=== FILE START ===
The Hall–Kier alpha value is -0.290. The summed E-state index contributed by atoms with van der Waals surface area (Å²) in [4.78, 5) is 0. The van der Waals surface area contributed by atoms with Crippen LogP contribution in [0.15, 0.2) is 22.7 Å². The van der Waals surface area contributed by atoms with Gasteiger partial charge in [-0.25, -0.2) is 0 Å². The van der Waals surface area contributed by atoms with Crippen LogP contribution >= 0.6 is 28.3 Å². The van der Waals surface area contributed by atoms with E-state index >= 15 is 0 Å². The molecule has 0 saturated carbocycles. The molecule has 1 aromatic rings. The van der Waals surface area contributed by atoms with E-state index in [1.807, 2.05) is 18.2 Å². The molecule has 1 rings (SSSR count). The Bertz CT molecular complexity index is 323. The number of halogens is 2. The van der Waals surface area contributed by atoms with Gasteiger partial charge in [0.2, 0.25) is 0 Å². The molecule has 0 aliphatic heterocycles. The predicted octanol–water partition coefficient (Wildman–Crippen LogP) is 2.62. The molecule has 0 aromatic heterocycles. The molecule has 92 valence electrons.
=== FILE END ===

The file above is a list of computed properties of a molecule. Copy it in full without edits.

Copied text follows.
The Hall–Kier alpha value is -0.290. The summed E-state index contributed by atoms with van der Waals surface area (Å²) in [4.78, 5) is 0. The van der Waals surface area contributed by atoms with Crippen LogP contribution in [0.15, 0.2) is 22.7 Å². The van der Waals surface area contributed by atoms with Gasteiger partial charge in [-0.25, -0.2) is 0 Å². The van der Waals surface area contributed by atoms with Crippen LogP contribution >= 0.6 is 28.3 Å². The van der Waals surface area contributed by atoms with E-state index >= 15 is 0 Å². The molecule has 0 saturated carbocycles. The molecule has 1 aromatic rings. The van der Waals surface area contributed by atoms with E-state index in [1.807, 2.05) is 18.2 Å². The molecule has 1 rings (SSSR count). The Bertz CT molecular complexity index is 323. The number of halogens is 2. The van der Waals surface area contributed by atoms with Gasteiger partial charge in [0.2, 0.25) is 0 Å². The molecule has 0 aliphatic heterocycles. The predicted octanol–water partition coefficient (Wildman–Crippen LogP) is 2.62. The molecule has 0 aromatic heterocycles. The molecule has 92 valence electrons.